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your winning that fadeless laurel, which you deserve, and which will one day surely be yours, can never heighten my judgment of you, so nothing that is not in your own control will ever lower it, and that I shall think as simply of you when the World's opinion has overtaken my own, as now.

As the swiftly diverging channels of Life bear wider and wider apart from us the friends who hoisted sail with us as fellow-mariners, when we cast off for the voyage, and as some,

even, who are yet side by side with us, no
longer send back to us an answering cheer, we
are drawn the more closely to those that re-
main, and I would fain hope that this joining
of our names will always be one of our not
least happy memories.
And so, with all best wishes,
Í remain always your friend,

J. R. LOWELL.
CAMBRIDGE, December 15, 1843.

III

A LEGEND OF BRITTANY As one may see a dream dissolve and

break Lowell was in high spirits when he was at Out of his grasp when he to tell it stirs, work on A Legend oj Brittany. I am now Like that sad Dryad doomed no more to at work,” he writes to G. B. Loring, under

bless date of June 15, 1843, on a still longer poem The mortal who revealed her loveliness. (than Prometheus) in the ottava rima, to be the first in my forthcoming volume. I feel more and more assured every day that I shall yet do something that will keep my name (and per

She dwelt forever in a region bright, haps my body) alive. My wings were never so

Peopled with living fancies of her own, light and strong as now.'

Where naught could come but visions of A Legend of Brittany and most of the other delight, poems in the volume which it opened belong Far, far aloof from earth's eternal moan: in the category referred to by him in his Prefa- A summer cloud thrilled througb with rosy tory Note, of pieces which he “would gladly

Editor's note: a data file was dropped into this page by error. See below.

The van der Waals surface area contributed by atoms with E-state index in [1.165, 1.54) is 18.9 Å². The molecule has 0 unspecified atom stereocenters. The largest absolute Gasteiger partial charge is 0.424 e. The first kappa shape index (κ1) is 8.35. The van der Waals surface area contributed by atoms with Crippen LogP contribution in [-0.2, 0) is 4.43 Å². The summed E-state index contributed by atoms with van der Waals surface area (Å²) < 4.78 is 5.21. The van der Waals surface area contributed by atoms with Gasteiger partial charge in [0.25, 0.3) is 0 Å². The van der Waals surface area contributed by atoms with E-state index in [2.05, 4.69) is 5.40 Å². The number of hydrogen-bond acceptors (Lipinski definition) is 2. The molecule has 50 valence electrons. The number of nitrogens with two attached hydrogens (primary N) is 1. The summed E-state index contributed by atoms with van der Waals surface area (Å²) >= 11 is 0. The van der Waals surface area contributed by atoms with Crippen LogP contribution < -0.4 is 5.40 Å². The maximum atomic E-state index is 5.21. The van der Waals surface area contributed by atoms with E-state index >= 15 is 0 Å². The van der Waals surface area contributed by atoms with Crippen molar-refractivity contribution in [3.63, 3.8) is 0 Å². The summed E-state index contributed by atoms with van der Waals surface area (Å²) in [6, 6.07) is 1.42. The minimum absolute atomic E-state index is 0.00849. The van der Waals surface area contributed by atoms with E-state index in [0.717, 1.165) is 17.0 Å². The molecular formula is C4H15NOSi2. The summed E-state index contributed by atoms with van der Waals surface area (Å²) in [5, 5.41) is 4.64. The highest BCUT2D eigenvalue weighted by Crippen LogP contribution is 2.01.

light, suppress or put into the Coventry of smaller

Floating beneath the blue sky all alone, print in an appendix.” Their value is chiefly

Her spirit wandered by itself, and won in the record they contain of his poetic development and his temperament.

A golden edge from some unsetting sun.

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Not far from Margaret's cottage dwelt a He had been noble, but some great deceit knight

Had turned his better instinct to a vice: Of the proud Templars, a sworn celibate, He strove to think the world was all a Whose heart in secret fed upon the light

cheat, And dew of her ripe beauty, through the That power and fame were cheap at any grate

price, Of his close vow catching what gleams he That the sure way of being shortly great might

Was even to play life's game with loaded Of the free heaven, and cursing all too late

dice, The cruel faith whose black walls hemmed Since he had tried the honest play and him in

found And turned life's crowning bliss to deadly That vice and virtue differed but in sound.

sin.

XIX

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Fair as an angel, who yet inly wore
A wrinkled heart foreboding his near

fall;
Who saw him alway wished to know him

more, As if he were some fate's defiant thrall And nursed a dreaded secret at his core;

Little he loved, but power the most of all, And that he seemed to scorn, as one who